(corporations!) project. The more I grow, the less of their "junk" I have to eat. It always puts me in a good mood.

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  3. We've all been there. Sometimes the challenges are greater than other times. The important thing is that you keep getting back up, plugging away, and making something happen. When those seedlings have sprouted into peppers or whatever it is that you're growing, you'll be taken away with excitement and everything will seem easy again. For a while, anyway. That's what makes this all worth doing.

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  4. I can relate Gina. At the same time, I agree with Sue. Even though I buy almost exclusively organic veggies and herbs, and most of them are locally-grown, for me, growing food is ethically, environmentally, and politically important enough to suck it up and keep on keeping on. Once I get going in the spring, I get into it again. Once I start enjoying the fruits (and vegetables :) of my labor, it feels, and tastes very worthwhile.

    On the blog, I definitely spend less time on it than I did the first couple of years. I still enjoy it, and post when I feel like it, giving it a rest whenever I want to. And there are definitely times when I wonder how long I'll keep at it.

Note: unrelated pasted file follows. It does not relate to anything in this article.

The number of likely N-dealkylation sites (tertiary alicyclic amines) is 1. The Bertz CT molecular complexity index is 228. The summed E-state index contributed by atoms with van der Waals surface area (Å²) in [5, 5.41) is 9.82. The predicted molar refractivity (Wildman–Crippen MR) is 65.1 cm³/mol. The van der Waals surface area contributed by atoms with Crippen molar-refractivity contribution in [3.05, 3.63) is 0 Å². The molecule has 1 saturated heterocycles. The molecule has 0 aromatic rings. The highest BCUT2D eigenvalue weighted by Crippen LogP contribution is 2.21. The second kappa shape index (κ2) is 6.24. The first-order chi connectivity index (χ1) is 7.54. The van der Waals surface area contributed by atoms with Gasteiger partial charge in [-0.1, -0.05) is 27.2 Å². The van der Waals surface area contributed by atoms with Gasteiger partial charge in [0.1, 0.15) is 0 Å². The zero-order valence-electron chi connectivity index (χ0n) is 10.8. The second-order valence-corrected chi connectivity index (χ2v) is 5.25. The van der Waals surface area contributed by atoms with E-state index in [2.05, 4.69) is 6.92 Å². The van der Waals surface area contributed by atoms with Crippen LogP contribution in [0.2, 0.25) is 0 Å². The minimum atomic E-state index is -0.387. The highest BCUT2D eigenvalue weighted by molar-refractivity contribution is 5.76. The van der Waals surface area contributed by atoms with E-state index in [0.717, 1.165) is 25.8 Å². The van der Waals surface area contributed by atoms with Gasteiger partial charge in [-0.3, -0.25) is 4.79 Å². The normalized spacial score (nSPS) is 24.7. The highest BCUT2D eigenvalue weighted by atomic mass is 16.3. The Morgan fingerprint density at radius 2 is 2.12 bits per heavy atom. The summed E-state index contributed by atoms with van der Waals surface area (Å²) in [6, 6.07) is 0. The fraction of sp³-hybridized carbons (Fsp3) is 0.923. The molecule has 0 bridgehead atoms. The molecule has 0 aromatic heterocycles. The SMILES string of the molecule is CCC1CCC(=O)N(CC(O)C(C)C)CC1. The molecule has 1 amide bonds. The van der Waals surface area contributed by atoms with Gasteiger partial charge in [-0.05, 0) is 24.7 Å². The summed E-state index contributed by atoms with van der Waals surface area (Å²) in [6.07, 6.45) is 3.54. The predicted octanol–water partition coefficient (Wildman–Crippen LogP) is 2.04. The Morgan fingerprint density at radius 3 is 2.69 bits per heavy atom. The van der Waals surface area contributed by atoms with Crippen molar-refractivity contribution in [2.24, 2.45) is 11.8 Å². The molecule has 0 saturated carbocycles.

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  5. I can relate Gina. This time of year the urge is to read a book under a blanket on the couch, not start the whole, often discouraging process of a garden again. I have to remind myself that when the world is looking bleak, it is that silly toad hanging under the chard I started a few months earlier that makes me smile. Don't overwhelm yourself with volume, do the bits that you love and give yourself a break from the rest.

    Stacy

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  6. Nice job! The article is indeed a very informative one! I really enjoyed reading your blog so I look forward for more post from you.

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  7. I have been a "secret voyer" of your gardening blog for about a year now. I love seeing you tranform your yard and your space over time. I hope you don't give up that part of your blogging. It is very inspirational!

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  8. Do you want me to organize an occupy myskinny garden event to help you get the garden in shape?

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  9. Gina, I have been there, too. Some seasons you just don't have the mental energy for it. Events and challenges can wear you down. But invariably, you spring back up (ooh, bad pun) when you are ready to do so. The year I was mourning some losses I allowed myself to slack off gardening. That's fine to give yourself a break. But when I got back to it I realized how disconnected I was from my garden and how much I missed it. It was fun and therapeutic again. Each year since then has been a little bit better. So you too may well have a surge of excitement and energy when the time comes. Everything, and certainly nature, is cyclical. So ride it out and take care of yourself. Thanks for your honesty.